Q is for Quit Claim Deed

In Homeowners by Doug Phelps

You might know that a deed is used to transfer (convey) ownership of a home from one party to another. What you might not know is that there are a few different kinds of deeds. A warranty deed is what is used when buying and selling a home. However, there is another type, a quit claim deed that is used when no money is involved in the transaction.

What is a Quit Claim Deed?

A quit claim deed is used when property ownership is transferred without being sold. This means that no money is involved in the transaction. It also means there are none of the usual buyer protections, including no title search and no title insurance issued.

What is a Quit Claim Deed Used For?

Most commonly, quit claim deeds are used to transfer property within a family. A quit claim deed could be used to add a spouse’s name to the title of the property, or to remove a name in the case of divorce. Other common uses are when a parent transfers a property to a child or other family members transfer ownership to one another. A quit claim deed can also be used to put a property into a family trust.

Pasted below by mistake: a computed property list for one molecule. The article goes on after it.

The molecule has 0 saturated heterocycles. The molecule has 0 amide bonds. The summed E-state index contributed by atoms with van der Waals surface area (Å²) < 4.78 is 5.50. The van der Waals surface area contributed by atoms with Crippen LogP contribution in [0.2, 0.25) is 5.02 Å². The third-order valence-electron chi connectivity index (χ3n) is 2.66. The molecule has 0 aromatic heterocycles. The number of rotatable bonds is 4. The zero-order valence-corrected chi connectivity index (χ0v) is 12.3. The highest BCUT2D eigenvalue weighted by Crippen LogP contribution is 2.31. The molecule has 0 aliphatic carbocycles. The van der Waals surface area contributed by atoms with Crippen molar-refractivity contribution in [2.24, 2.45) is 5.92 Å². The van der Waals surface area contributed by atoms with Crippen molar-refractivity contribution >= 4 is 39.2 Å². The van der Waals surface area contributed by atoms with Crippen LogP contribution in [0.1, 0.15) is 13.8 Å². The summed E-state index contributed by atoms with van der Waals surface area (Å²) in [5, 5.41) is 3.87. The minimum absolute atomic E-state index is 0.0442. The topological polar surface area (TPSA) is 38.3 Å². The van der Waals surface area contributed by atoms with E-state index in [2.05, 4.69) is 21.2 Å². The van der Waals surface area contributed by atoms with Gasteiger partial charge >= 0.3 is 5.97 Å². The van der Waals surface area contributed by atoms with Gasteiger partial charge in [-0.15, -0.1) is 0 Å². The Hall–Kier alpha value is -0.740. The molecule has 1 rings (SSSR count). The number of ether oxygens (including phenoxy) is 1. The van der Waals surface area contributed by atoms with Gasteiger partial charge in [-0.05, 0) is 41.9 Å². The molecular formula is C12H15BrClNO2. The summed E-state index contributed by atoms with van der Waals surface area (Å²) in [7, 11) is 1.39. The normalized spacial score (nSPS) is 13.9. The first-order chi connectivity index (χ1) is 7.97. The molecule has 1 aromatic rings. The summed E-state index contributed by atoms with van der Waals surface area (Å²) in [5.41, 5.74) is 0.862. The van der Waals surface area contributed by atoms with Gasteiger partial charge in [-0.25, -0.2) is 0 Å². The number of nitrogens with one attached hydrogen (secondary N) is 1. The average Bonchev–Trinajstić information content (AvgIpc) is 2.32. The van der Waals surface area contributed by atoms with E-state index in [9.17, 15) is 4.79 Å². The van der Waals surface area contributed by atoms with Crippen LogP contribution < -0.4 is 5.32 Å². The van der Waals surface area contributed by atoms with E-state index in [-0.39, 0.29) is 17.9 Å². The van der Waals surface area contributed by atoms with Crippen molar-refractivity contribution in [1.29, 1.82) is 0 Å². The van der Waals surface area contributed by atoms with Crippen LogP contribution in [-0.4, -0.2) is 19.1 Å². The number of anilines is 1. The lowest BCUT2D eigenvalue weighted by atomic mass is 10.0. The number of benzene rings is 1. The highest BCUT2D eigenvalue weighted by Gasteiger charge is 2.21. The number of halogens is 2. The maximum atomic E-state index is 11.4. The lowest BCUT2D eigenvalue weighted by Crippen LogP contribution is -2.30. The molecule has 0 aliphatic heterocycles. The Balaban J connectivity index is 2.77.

How does a Quit Claim Deed Work?

The rules about quit claim deeds vary by jurisdiction, so you’ll want to retain the services of the jurisdiction, a title company, or a legal expert to help you complete the process.

You’ll need to include the legal description of the property being transferred, the date of the transfer, and the names of the “grantor” and “grantee.” You’ll also want to have the deed signed by all parties in front of a notary public, and then copied and recorded at the county clerk’s office.

Keep in mind that quit claim deeds only impact ownership of a property and the name on the deed. It does not affect any indebtedness.

For more questions on this subject or anything relating to Real Estate contact Doug at Doug Moves You

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